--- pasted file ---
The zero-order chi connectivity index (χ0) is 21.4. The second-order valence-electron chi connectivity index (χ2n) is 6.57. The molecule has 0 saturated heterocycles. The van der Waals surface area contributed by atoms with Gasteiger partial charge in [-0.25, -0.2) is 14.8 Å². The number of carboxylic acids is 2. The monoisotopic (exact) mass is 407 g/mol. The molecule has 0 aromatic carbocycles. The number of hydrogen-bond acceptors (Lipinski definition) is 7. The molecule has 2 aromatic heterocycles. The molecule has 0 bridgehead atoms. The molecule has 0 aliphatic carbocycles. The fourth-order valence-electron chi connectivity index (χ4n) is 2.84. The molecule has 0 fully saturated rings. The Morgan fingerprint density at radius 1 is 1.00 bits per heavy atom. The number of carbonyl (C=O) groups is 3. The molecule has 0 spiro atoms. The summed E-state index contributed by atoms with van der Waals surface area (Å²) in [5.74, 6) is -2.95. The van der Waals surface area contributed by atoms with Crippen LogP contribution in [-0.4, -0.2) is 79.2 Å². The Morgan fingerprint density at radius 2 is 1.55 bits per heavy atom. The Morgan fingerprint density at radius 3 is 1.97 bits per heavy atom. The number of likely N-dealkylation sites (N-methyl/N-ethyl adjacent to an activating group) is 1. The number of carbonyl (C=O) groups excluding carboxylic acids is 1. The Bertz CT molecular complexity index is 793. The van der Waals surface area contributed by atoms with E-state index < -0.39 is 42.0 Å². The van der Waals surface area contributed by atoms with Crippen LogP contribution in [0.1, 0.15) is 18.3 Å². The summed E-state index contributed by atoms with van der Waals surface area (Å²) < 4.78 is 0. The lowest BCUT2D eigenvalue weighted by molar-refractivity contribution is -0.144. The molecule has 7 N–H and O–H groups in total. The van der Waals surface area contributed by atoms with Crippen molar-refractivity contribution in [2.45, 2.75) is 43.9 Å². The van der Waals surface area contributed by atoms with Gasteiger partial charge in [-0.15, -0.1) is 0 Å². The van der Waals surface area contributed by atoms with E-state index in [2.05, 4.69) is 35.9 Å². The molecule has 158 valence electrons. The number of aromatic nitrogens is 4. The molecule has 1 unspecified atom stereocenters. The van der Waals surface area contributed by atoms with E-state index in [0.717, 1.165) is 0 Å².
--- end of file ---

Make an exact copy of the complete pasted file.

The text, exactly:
The zero-order chi connectivity index (χ0) is 21.4. The second-order valence-electron chi connectivity index (χ2n) is 6.57. The molecule has 0 saturated heterocycles. The van der Waals surface area contributed by atoms with Gasteiger partial charge in [-0.25, -0.2) is 14.8 Å². The number of carboxylic acids is 2. The monoisotopic (exact) mass is 407 g/mol. The molecule has 0 aromatic carbocycles. The number of hydrogen-bond acceptors (Lipinski definition) is 7. The molecule has 2 aromatic heterocycles. The molecule has 0 bridgehead atoms. The molecule has 0 aliphatic carbocycles. The fourth-order valence-electron chi connectivity index (χ4n) is 2.84. The molecule has 0 fully saturated rings. The Morgan fingerprint density at radius 1 is 1.00 bits per heavy atom. The number of carbonyl (C=O) groups is 3. The molecule has 0 spiro atoms. The summed E-state index contributed by atoms with van der Waals surface area (Å²) in [5.74, 6) is -2.95. The van der Waals surface area contributed by atoms with Crippen LogP contribution in [-0.4, -0.2) is 79.2 Å². The Morgan fingerprint density at radius 2 is 1.55 bits per heavy atom. The Morgan fingerprint density at radius 3 is 1.97 bits per heavy atom. The number of likely N-dealkylation sites (N-methyl/N-ethyl adjacent to an activating group) is 1. The number of carbonyl (C=O) groups excluding carboxylic acids is 1. The Bertz CT molecular complexity index is 793. The van der Waals surface area contributed by atoms with E-state index < -0.39 is 42.0 Å². The van der Waals surface area contributed by atoms with Crippen LogP contribution in [0.1, 0.15) is 18.3 Å². The summed E-state index contributed by atoms with van der Waals surface area (Å²) < 4.78 is 0. The lowest BCUT2D eigenvalue weighted by molar-refractivity contribution is -0.144. The molecule has 7 N–H and O–H groups in total. The van der Waals surface area contributed by atoms with Crippen molar-refractivity contribution in [2.45, 2.75) is 43.9 Å². The van der Waals surface area contributed by atoms with Gasteiger partial charge in [-0.15, -0.1) is 0 Å². The van der Waals surface area contributed by atoms with E-state index in [2.05, 4.69) is 35.9 Å². The molecule has 158 valence electrons. The number of aromatic nitrogens is 4. The molecule has 1 unspecified atom stereocenters. The van der Waals surface area contributed by atoms with E-state index in [0.717, 1.165) is 0 Å².